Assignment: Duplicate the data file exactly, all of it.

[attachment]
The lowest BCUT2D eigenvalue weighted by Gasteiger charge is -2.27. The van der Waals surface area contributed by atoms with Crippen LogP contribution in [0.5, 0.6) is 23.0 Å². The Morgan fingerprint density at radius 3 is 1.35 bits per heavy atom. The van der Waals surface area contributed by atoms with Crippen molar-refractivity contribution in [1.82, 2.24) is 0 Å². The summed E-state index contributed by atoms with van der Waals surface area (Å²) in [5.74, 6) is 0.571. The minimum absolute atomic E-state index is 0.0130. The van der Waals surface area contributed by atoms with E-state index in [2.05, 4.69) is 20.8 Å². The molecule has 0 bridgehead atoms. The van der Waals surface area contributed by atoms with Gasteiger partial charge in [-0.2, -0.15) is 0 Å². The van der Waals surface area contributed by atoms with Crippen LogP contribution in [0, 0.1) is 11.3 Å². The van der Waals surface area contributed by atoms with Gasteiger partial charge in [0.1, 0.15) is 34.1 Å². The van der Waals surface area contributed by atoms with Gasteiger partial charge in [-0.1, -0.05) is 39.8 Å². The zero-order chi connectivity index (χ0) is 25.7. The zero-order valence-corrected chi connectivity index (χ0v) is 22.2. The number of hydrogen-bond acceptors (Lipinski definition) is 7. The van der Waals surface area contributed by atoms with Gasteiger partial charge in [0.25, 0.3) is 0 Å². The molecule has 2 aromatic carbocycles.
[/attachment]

The lowest BCUT2D eigenvalue weighted by Gasteiger charge is -2.27. The van der Waals surface area contributed by atoms with Crippen LogP contribution in [0.5, 0.6) is 23.0 Å². The Morgan fingerprint density at radius 3 is 1.35 bits per heavy atom. The van der Waals surface area contributed by atoms with Crippen molar-refractivity contribution in [1.82, 2.24) is 0 Å². The summed E-state index contributed by atoms with van der Waals surface area (Å²) in [5.74, 6) is 0.571. The minimum absolute atomic E-state index is 0.0130. The van der Waals surface area contributed by atoms with E-state index in [2.05, 4.69) is 20.8 Å². The molecule has 0 bridgehead atoms. The van der Waals surface area contributed by atoms with Gasteiger partial charge in [-0.2, -0.15) is 0 Å². The van der Waals surface area contributed by atoms with Crippen LogP contribution in [0, 0.1) is 11.3 Å². The van der Waals surface area contributed by atoms with Gasteiger partial charge in [0.1, 0.15) is 34.1 Å². The van der Waals surface area contributed by atoms with Gasteiger partial charge in [-0.1, -0.05) is 39.8 Å². The zero-order chi connectivity index (χ0) is 25.7. The zero-order valence-corrected chi connectivity index (χ0v) is 22.2. The number of hydrogen-bond acceptors (Lipinski definition) is 7. The van der Waals surface area contributed by atoms with Gasteiger partial charge in [0.25, 0.3) is 0 Å². The molecule has 2 aromatic carbocycles.